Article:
Detroit-area Muslims condemned the Islamic State on Monday, charging that the terrorist group that beheaded an American journalist last week did not represent Islam or Muslims.
"The beheading of James Foley . . . is a clear violation of the holy Quran and the teachings of Prophet Muhammad," said Imam Mustapha Elturk, a co-chair of the Imams Council of the Michigan Muslim Community Council, the Detroit Free Press
"ISIS neither represents Islam nor Muslims."
Imam Mohammed Elahi, of the Islamic House of Wisdom in Dearborn Heights, called ISIS "crazy criminals who are abusing our religion."
"You're a bunch of gangsters . . . you're not Islamic," he said.
About 50 Muslims from the area gathered outside Dearborn City Hall to protest ISIS, the Free Press reports. The event was organized by imams of the Michigan Muslim Community Council and included speakers from both Shia and Sunni sects and leaders of different ethnicities and races.
Foley, 40, of Rochester, N.H., was beheaded Aug. 19 in a gruesome video that ISIS posted on the Internet. He was kidnapped on Nov. 22, 2012, in northern Syria. Foley had earlier been kidnapped and released in Libya.
British intelligence officials have identified the masked terrorist standing next to Foley who beheaded him as former rapper Abdel-Majed Abdel Bary, 23, who is said to be known by Islamic State members as "Jihadi John" because of his British accent.
He left his family's home in West London last year to go to Syria and is fighting under the name of Abu Kalashnikov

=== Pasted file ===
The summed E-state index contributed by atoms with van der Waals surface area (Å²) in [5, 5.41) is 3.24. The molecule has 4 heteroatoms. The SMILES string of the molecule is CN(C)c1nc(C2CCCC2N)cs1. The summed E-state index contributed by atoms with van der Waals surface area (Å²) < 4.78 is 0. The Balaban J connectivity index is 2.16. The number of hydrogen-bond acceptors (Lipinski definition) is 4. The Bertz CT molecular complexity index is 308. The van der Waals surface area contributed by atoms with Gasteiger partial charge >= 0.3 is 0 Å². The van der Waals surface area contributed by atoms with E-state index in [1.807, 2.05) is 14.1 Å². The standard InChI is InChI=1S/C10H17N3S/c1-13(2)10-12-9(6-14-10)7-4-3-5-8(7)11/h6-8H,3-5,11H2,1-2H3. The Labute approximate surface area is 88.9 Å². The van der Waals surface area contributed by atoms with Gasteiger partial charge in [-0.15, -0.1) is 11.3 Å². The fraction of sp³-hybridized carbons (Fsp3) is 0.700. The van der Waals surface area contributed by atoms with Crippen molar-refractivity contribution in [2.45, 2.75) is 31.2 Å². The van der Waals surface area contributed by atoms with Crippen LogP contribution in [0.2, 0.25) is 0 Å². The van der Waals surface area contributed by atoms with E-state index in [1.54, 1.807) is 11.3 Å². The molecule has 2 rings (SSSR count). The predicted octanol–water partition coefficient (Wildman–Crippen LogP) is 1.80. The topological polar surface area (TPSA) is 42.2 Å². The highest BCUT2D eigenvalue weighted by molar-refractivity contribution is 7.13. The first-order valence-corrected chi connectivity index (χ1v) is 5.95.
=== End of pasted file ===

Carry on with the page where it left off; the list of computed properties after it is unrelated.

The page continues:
, news reports say.
President Barack Obama on Tuesday vowed to punish
the Islamic State for Foley's execution, but said that rooting out the group in Iraq and Syria will not be fast or easy.
The United States also began surveillance flights over Syria to identify targets for a potential presidential order to launch airstrikes against ISIS targets in what would be a direct U.S. military intervention in a country embroiled in a three-year civil war.
Obama has been under heavy pressure by Republicans and some Democrats to greatly expand the airstrikes on ISIS in Baghdad and extend them into Syria.
The Monday rally in Michigan followed two protests organized by Shia leaders that hundreds of Muslims attended in Dearborn in June, the Free Press reports.
"ISIS is a terrorist group," said Imam Ali Ali, religious leader of the Muslim Community of Western Suburbs, a mosque in Canton. "They don't speak in the name of Islam, in the name of Muslims, in the name of humanity."
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